Warren Haynes began playing guitar at age 12 in Asheville, North Carolina. In 1980, at age 20, he joined David Allan Coe’s touring and recording band and remained with Coe’s band for four years. He then played in the Nighthawks in the mid 1980s and the Dickey Betts Band in the late 1980s. When the Allman Brothers Band reunited in 1989, Betts recruited Haynes. During a break from the Allman Brothers Band in 1994, Haynes formed a side project, Gov’t Mule (pronounced Government Mule). The Allman Brothers Band went on hiatus in 1997, so Haynes turned Gov’t Mule into his full time band. The Allman Brothers Band reformed again from 2000 to 2014, during which time Haynes played in both bands. Occasionally, Haynes also led his own Warren Haynes Band and played in Phil Lesh & Friends and other Grateful Dead spin-offs. Gov’t Mule presently consists of vocalist/guitarist Haynes, keyboardist/guitarist Danny Louis, bassist Jorgen Carlsson and drummer Matt Abts. The band will release its 10th studio album, Revolution Come… Revolution Go, on June 9, 2017.
Gov’t Mule headlined the opening night of the City Parks SummerStage 2017 concert series, which brings more than 100 free outdoor concerts to parks in the five boroughs. The Gov’t Mule show in Central Park’s Rumsey Playfield was one of the select benefit shows which help finance the rest of the concerts. The performance also was the band’s 2,000th concert since forming in 1994. The band celebrated by performing for more than two hours and periodically bringing onstage guests including actor Bruce Willis on harmonica, guitarist Neal Casal of the opening act, the Chris Robinson Brotherhood, saxophonist Steve Elson, percussionist Bobby Allende, and vocalists Jasmine Muhammad and Lauren Dawson. Haynes sang his throaty best and Gov’t Mule played its blistering Southern rock well. The gem of the evening was in its platform for extended improvisational jamming, however, and so many songs hovered at about 10 minutes in length, as Haynes’ guitar playing weaved intricately through the contributions of the keyboardist and the guest performers. Newer songs seemed as inspired as the older songs, and several cover tunes and teases became foils for reinterpretation with country, folk, blues and jazz inflections. Gov’t Mule’s entire set was a showcase of musical accomplishments.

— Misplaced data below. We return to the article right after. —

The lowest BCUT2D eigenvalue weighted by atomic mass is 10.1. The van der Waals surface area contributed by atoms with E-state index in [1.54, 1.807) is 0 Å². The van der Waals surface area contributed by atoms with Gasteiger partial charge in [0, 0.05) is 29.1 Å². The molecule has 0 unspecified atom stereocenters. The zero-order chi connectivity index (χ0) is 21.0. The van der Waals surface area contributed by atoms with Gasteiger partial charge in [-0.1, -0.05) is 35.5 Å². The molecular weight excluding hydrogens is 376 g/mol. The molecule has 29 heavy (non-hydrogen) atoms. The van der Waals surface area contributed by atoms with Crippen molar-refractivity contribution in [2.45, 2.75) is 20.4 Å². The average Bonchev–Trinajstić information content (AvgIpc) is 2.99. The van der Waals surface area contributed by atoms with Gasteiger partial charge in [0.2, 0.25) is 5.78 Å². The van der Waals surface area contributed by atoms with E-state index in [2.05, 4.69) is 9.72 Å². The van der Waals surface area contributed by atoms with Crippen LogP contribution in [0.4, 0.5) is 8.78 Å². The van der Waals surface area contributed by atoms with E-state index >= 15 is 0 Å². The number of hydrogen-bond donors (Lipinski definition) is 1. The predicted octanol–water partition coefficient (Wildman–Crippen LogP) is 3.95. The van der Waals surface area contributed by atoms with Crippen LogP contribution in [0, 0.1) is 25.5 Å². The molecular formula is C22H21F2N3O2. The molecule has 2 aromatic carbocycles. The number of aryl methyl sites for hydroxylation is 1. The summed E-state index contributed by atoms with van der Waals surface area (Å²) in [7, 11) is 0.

Drew Holcomb and the Neighbors/Irving Plaza/May 18, 2017
Singer/songwriter Drew Holcomb began his musical career as a solo artist in his native Memphis, Tennessee. He met guitarist/keyboardist Nathan Dugger while in high school, and once Holcomb and his wife, Ellie Holcomb, relocated across the state to East Nashville, the trio recruited bassist Rich Brinsfield and later drummer Jonathan Womble. Since they all lived in the same zip code, they called the band Drew Holcomb and the Neighbors. Ellie Holcomb no longer tours with the band. The band’s seventh studio album, Souvenir, was released on March 24, 2017.
At Irving Plaza, Drew Holcomb led the Neighbors in folk-pop songs with a bit of Americana twang. Most of the set was soft and sparse, with Holcomb’s thick, emotive vocals backed by simple arrangements. Holcomb finger picked an acoustic guitar for much of the set, and the band punctuated the melodies with subtle flourishes. The beauty of the set was how it was so clearly focused on the songs. The lyrics were easily heard and digested, and Holcomb’s hearty vocals made them engagingly vivid. An honest wholesomeness permeated the fabric of the set with almost child-like innocence. Drew Holcomb and the Neighbors’ front-porch-styled concert was pleasingly refreshing.